Let the Great World Spin

Let the Great World Spin

Book - 2009
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A rich vision of the pain, loveliness, mystery, and promise of New York City in the 1970s. A radical young Irish monk struggles with his own demons as he lives among the prostitutes in the middle of the burning Bronx. A group of mothers gather in a Park Avenue apartment to mourn their sons who died in Vietnam, only to discover just how much divides them even in grief. A young artist finds herself at the scene of a hit-and-run that sends her own life careening sideways. A 38-year-old grandmother, turns tricks alongside her teenage daughter, determined not only to take care of her family but to prove her own worth. Weaving together these and other seemingly disparate lives, McCann's allegory comes alive in the voices of the city's people, unexpectedly drawn together by hope, beauty, and the "artistic crime of the century"--a mysterious tightrope walker dancing between the Twin Towers.--From publisher description.
Publisher: New York : Random House ; Toronto, Ont. : HarperCollins, 2009
Edition: 1st ed
Description: 349 p. ; 25 cm
ISBN: 9781400063734
9781554684823
1400063736
Branch Call Number: McCa

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v
vzakian
Feb 07, 2020

***

n
Naddie
Aug 02, 2019

Great author- try another book he wrote

e
EljayJohnson
Jul 08, 2019

Oh, this book. A big, fat, very stuffed piece of fiction about many (somewhat) connected people in mid '70s NYC. I got some whiplash as I spun from extremes reading it. I settled on 3 stars, but it's an average from the roller coaster of feelings from a 5 from some exquisite writing to a wish-I-could-give-it-a-0 desire to throw the whole tome out of the window. (Bradley Cooper in Silver Linings Playbook is my spirit animal.) What I disliked: the entire conceit that held the disparate stories together - Philippe Petit's tightrope walk across the Twin Towers in 1974. Really felt that didn't work at all. Could barely read the chapters centering on it. Also didn't like the heavy handed symbolism at times. And the unrelenting hopelessness that began to feel false. Sometimes the writing was so self-consciously "literary" that I didn't know whether to laugh or scream. What was good: McCann is certainly a masterful and skilled writer. He managed so many voices in this one novel that I couldn't do anything but marvel. His chapter centering on Tillie and the one on Corrigan's lover were astonishing: stunningly real for the first and exquisitely beautiful for the second. Bottom line: very glad I read this. I was in the right mood to wrestle with a book and exercise my sometimes too complacent gray matter. But I'll never look for another title from him.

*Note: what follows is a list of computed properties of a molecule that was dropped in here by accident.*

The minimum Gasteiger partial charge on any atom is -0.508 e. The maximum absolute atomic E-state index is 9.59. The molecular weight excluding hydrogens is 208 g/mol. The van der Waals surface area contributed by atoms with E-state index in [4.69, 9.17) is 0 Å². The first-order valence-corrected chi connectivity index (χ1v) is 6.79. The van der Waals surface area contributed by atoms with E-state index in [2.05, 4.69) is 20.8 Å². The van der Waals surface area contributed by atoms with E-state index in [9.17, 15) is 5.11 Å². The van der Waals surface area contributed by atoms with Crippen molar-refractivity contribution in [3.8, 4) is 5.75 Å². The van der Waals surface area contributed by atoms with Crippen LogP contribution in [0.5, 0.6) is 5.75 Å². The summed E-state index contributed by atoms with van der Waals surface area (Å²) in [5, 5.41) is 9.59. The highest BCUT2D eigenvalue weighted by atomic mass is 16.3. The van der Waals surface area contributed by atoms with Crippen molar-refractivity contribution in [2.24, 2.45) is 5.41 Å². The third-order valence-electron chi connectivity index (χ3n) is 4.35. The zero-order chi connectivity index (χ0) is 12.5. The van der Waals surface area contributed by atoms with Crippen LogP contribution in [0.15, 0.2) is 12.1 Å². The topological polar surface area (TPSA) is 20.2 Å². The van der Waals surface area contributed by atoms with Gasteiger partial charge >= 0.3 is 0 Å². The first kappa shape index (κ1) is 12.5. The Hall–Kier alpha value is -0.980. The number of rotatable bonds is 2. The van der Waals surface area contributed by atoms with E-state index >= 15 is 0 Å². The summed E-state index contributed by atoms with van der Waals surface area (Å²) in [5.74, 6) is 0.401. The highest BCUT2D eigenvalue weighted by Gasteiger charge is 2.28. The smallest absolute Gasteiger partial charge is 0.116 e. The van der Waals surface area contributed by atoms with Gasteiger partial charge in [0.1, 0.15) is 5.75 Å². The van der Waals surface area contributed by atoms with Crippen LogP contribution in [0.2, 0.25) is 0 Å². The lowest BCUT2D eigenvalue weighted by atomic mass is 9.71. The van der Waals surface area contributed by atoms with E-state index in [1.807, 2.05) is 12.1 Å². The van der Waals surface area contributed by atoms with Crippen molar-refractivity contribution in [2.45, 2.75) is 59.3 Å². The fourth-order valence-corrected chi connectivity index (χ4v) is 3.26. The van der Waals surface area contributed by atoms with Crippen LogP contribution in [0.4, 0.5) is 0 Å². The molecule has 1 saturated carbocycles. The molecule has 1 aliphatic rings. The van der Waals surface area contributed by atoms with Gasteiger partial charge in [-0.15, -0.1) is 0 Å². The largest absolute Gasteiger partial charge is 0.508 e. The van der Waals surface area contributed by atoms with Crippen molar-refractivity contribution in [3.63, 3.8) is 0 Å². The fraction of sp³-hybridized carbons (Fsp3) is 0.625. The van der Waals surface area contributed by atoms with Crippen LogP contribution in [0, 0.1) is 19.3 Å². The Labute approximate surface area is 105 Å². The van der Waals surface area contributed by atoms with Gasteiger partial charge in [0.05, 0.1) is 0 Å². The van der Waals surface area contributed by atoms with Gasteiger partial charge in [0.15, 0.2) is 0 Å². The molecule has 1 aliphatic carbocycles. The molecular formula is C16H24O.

b
bpolivka
Mar 19, 2018

A great weaver of the lives of people with six degrees of separation. All tied together by the wire-walker on the World Trade Center.

w
Wong_Anne
Jun 09, 2015

A winner of the IMPAC Dublin Award - The author has based his story on an historical event, tying together the stories of 4 different people who witnessed it. I found the characters to be very well developed and their stories were unique. A pleasure.

s
stewstealth
Oct 04, 2014

A wonderful bittersweet look at life.

w
wishyouwerehere
Aug 31, 2014

Very best book. Wonderful characters and unexpected storylines.

m
mombrarian
Aug 15, 2014

Beautiful inter-weaving of characters and time come together for a satisfying conclusion. McCann is a gifted storyteller!

b
beatrice81
May 29, 2014

this book is damaging,heartrenching.i dont see how he could have told us all about Coregon and then tragicly kill him off,IN THE FIRST CHAPTER!!!!!i would not suggest ever reading it to anyone who can get very attached to characters, Colum Mccann is a SICK CREEP!!!!!

o
ohiostatefan
Mar 06, 2014

I'll have to watch the movie Man On Wire again after reading this engrossing and at times heartwrenching book about the intertwining lives of several residents of NYC in the 1970s.

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ndp21f
Jun 15, 2011

The person we know at first, she thinks, is not the one we know at last.

n
ndp21f
Jun 15, 2011

I gave them all the truth and none of the honesty.

n
ndp21f
Jun 15, 2011

A row of smokers stood out in front of Metropolitan Hospital on Ninety-eighth and First Avenue. Each looked like his last cigarette, ashen and ready to fall. Through the swinging doors, the receiving room was full to capacity. Another cloud of smoke inside. Patches of blood on the floor. Junkies strung out along the benches. It was the type of hospital that looked like it needed a hospital.

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beatrice81
May 29, 2014

beatrice81 thinks this title is suitable for 25 years and over

Bettylg Feb 04, 2011

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